Wild Rivers Act drains Aboriginal hopes

By: Tony Koch

DROUGHT has gripped the country around Coen for three long, bitter years, and it has been a daily battle for Alan Creek and his family to keep their 800 head of brahman-cross breeders alive.
Yesterday brought some unexpected help: businessman Peter Holmes a Court worked the cattle with Mr Creek and his son, Dallas, along the collection of tired waterholes that used to be Stewart River.
In the eight years since he leased the property from an Aboriginal trustee company, Mr Creek has built two small dams to alleviate the water shortage in central Cape York. But that and the house and yards he built with his own hands are not enough. For his enterprise to survive, he needs to build up to six more dams.
With careful thought regarding their positioning, he will provide his cattle with the shortest walk to water, and thereby help to keep them alive when things get tough.
However, the Queensland government's Wild Rivers Act could stop that dead.
``It's the only life I have ever known -- being a ringer. I have worked on almost every cattle property in Cape York during my lifetime, and I want to pass this place on to my children,'' said Mr Creek, a leader of the Cape York Aboriginal community. Mr Holmes a Court, a former chief executive of Australia's largest private cattle breeder, the Australian Agricultural Company, is travelling through Cape York with his twin 10-year-old sons, George and Robert, at the invitation of Noel Pearson to gauge the significance of the state legislation to protect the wild rivers of Cape York.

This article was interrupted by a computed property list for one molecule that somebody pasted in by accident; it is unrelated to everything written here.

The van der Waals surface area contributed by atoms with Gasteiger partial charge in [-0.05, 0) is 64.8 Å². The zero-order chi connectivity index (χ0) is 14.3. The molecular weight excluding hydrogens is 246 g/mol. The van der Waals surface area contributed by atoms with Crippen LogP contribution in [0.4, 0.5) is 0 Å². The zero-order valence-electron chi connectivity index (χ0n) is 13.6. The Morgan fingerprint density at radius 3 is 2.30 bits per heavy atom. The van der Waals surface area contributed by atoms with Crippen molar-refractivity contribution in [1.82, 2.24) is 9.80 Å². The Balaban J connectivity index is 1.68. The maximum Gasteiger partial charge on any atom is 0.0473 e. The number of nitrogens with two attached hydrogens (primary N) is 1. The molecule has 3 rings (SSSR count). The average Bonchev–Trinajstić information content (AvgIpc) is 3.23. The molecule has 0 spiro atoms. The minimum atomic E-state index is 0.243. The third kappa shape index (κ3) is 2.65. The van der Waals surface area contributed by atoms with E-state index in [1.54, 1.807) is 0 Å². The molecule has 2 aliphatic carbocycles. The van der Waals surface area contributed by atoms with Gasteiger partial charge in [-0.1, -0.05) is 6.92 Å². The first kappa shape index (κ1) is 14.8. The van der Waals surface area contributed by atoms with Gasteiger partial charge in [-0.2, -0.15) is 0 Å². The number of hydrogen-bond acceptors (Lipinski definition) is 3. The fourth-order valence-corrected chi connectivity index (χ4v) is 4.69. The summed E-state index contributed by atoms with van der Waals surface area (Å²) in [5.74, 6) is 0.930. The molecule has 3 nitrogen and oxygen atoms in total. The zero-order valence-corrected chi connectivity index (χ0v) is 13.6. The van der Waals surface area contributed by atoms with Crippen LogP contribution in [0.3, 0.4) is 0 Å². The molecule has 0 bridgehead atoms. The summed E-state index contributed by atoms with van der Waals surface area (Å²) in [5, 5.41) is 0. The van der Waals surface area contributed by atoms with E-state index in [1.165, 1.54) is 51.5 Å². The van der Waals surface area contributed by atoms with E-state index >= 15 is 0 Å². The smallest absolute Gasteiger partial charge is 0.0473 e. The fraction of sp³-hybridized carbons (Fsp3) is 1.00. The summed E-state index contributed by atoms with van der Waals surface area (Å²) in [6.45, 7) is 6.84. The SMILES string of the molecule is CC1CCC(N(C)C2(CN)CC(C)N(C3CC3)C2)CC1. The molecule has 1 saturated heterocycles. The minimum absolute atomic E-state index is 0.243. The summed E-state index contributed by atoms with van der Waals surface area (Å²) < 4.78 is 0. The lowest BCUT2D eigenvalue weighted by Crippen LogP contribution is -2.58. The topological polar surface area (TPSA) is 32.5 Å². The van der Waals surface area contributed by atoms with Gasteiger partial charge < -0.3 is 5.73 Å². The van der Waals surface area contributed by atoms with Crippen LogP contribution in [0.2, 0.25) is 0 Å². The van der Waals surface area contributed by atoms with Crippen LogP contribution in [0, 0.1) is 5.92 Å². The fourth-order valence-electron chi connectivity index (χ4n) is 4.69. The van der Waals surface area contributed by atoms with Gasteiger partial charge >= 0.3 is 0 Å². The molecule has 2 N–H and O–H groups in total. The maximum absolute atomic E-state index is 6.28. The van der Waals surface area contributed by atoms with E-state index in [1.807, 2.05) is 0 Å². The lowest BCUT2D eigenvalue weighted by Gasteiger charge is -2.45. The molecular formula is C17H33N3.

Locals are furious, saying the Wild Rivers Act stops them developing any enterprise on the rivers and in the tens of thousands of square kilometres of catchment area.
``Alan Creek is an Aboriginal man who was born on this country, was reared on it and has walked every part of it,'' Mr Holmes a Court said.
``He thinks the wild rivers legislation inhibits his ability to progress and succeed in the way that any cattleman would want to operate. He is the person we should be listening to.
``He has pointed out to me the need for more dams on his property and they are obviously an absolute necessity. They will help the environment because cattle will not have to walk so far to water, wildlife will have the extra facilities available, and the area around the waterholes will be used much less and therefore be less degraded. More is less.''
Mr Holmes a Court expressed surprise at the lack of any real land tenure available for Aboriginal cattle producers such as Mr Creek, who cannot borrow from a bank because he does not have secure title.
``This is the sort of Australian we should be encouraging,'' Mr Holmes a Court said.
``It is not Alan Creek and people like him that are any threat to the environment in this area -- they are the ones who have kept it in such wonderful condition for such a long time.
``The real threats are the introduced species, the cane toads and the feral pigs.''